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Golf balls made from lobster shells?

biodegradable golf balls

Maine is known for its lobster. Now there’s a new twist. Students from the University of Maine have created what is perhaps the world’s first biodegradable golf ball from – wait for it it – lobster! Or rather from lobster shells.

Creative minds have been coming up with a number of uses for what has normally a troublesome waste product. Created by Chemical Engineering Professor David Neivandt and undergraduate student Alex Caddell, along with a scientist and a university alumna via UMaine’s appropriately-named The Lobster Institute, these innovative golf balls are made with crushed lobster shells that are combined with a biodegradable binder and coating. Being biodegradable allows these golf balls to be less expensive than traditional ones – costing about 19 cents each versus slightly less than $1 each.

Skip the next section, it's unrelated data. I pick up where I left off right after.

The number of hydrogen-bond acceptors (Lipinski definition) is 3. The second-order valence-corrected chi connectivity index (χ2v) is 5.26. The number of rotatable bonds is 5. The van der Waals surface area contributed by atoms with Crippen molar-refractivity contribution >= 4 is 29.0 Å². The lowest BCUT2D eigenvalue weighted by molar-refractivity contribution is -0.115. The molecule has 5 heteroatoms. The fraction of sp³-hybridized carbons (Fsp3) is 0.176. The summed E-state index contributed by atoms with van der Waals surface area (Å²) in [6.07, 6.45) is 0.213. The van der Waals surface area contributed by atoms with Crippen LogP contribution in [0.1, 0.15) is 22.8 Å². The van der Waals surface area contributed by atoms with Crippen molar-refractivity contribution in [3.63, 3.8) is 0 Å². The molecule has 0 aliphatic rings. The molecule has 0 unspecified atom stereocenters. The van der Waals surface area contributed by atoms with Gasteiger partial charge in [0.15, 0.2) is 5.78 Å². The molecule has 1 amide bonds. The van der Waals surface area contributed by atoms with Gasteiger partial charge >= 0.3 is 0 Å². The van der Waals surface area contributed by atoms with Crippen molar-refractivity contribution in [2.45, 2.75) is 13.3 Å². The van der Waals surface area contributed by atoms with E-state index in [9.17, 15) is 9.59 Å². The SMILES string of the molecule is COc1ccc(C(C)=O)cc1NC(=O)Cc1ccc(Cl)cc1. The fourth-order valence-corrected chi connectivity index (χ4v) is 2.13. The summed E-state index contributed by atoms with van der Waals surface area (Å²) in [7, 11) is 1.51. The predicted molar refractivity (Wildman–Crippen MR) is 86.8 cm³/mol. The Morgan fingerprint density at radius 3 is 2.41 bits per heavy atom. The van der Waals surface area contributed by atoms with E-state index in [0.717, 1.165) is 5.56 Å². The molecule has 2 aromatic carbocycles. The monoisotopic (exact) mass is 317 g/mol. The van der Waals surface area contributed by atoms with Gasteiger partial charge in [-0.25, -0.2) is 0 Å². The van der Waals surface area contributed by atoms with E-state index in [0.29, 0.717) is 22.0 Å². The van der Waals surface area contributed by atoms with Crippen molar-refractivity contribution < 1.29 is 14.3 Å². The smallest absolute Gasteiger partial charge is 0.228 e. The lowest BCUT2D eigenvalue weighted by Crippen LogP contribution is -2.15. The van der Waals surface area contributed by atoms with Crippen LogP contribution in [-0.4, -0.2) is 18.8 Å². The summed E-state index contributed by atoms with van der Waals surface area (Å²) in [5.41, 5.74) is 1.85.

Designed to sink and degrade within weeks, depending on the water’s depth and temperature, these fascinating golf balls could well be used for cruise ships and any other venue that uses water as its playing field, These balls don’t quite give the same performance of traditional golf balls, but seem to offer similar results as other biodegradable balls. So golf to your heart’s content – and know you’re doing something good for the planet too!

Debra Atlas is a freelance environmental writer and eco-enthusiast based in Northern California, and is the Red Ferret’s Ecological Editor. Debra looks for the upside of eco-change – what’s positive, making a difference. She hunts down those interesting things cooked up by creative minds, especially if they’re strange and eccentric.

Debra Atlas – who has written posts on The Red Ferret Journal.


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